All businesses have a legal duty of care (obligation) to do everything reasonably possible to make their premises safe for all employees, visitors, and customers. It is important to understand some of the basic legal terms to guide those responsible for overseeing the safety of the premises and to prevent accidents wherever and whenever possible. These terms were derived from TheFreeDictionary’s legal dictionary.
Liability is a comprehensive legal term that describes the condition of being actually or potentially subject to a legal obligation.
Joint liability is an obligation for which more than one person or company is responsible.
Joint and several liability refers to the status of those who are responsible together as one unit as well as individually for their conduct. The person who has been harmed can institute a lawsuit and recover from any or all of the wrongdoers—but cannot receive double compensation, for instance, the full amount of recovery from each of two or more wrongdoers.
Negligence occurs when conduct falls below the standard of care established by law for the protection of others against unreasonable risk of harm. Negligence can result in all types of accidents causing physical and/or property damage, but can also include business errors and miscalculations such as a sloppy land survey.
Premises can include land and the improvements on it including, a building, store, shop, apartment, or other designated structure. The exact premises may be important in determining if an outbuilding (shed, cabana, detached garage) is insured or whether a person accused of burglary has actually entered a structure. In a legal pleading, premises means “all that has hereinabove been stated”. This could include the company parking lot, all common areas, and other areas where employees, customers or visitors are free to move about.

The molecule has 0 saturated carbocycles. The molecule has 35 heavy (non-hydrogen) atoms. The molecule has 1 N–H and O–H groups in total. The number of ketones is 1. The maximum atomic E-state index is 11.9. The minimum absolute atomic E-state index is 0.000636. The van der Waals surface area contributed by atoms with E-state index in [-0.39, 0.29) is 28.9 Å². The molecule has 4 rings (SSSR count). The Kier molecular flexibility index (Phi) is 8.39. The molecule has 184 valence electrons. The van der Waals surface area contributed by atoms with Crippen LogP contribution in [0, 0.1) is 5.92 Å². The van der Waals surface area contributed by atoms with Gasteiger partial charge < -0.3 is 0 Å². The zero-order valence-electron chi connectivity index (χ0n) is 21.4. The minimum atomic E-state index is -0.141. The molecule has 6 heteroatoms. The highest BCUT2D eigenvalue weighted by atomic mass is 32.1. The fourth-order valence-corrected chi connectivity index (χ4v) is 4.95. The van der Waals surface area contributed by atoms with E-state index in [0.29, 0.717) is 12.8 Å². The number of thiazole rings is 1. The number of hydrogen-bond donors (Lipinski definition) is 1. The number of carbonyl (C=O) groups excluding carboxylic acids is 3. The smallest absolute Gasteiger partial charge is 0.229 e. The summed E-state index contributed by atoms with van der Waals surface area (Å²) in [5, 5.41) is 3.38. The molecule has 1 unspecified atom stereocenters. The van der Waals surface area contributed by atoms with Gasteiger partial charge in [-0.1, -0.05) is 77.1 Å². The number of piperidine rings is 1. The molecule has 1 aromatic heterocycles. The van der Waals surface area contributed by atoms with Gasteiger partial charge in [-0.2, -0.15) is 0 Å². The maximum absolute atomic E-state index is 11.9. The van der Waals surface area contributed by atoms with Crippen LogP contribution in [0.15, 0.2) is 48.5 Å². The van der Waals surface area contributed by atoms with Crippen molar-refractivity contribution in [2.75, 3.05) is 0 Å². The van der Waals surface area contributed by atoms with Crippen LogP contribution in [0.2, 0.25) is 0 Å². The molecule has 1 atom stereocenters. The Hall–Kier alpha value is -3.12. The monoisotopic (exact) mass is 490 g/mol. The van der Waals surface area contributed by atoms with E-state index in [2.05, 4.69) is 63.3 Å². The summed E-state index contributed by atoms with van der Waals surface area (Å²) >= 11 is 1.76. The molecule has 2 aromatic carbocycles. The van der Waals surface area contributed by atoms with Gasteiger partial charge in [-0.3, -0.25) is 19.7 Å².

The terms reasonable and foreseeable are two of the factors in determining liability. Although a company has a legal duty of care to protect one from harm, it doesn’t extend to all harm. The duty is to protect from harm that could reasonably happen.
A foreseeable harm is one that a sensible business knows or should know could occur due to the company’s actions or omissions. When a company’s act or omission results in a person’s injury, the courts consider it as the company’s negligence.
For example, a business understands, or should understand, that leaving ice to accumulate outside of the company’s entrance in winter could result in a person slipping and falling. The harm is foreseeable. Consequently, the failure to have the ice removed is a breach (violation) of duty of care to the person who falls.
Alternatively, let’s say all of the ice at the company’s entrance has been removed. A person returning from lunch where he consumed too much wine, trips and falls on a rubber mat outside the company resulting in injury. The person’s voluntary intoxication makes his slipping and falling unforeseeable.
Every business has a duty to protect employees, visitors and customers from reasonably foreseeable incidents that might result in harm. It isn’t reasonable for a business to protect a person from injuries resulting from the person’s voluntary intoxication.
(Please note that this information is not intended to be used in place of a visit, consultation, or advice of a legal professional.)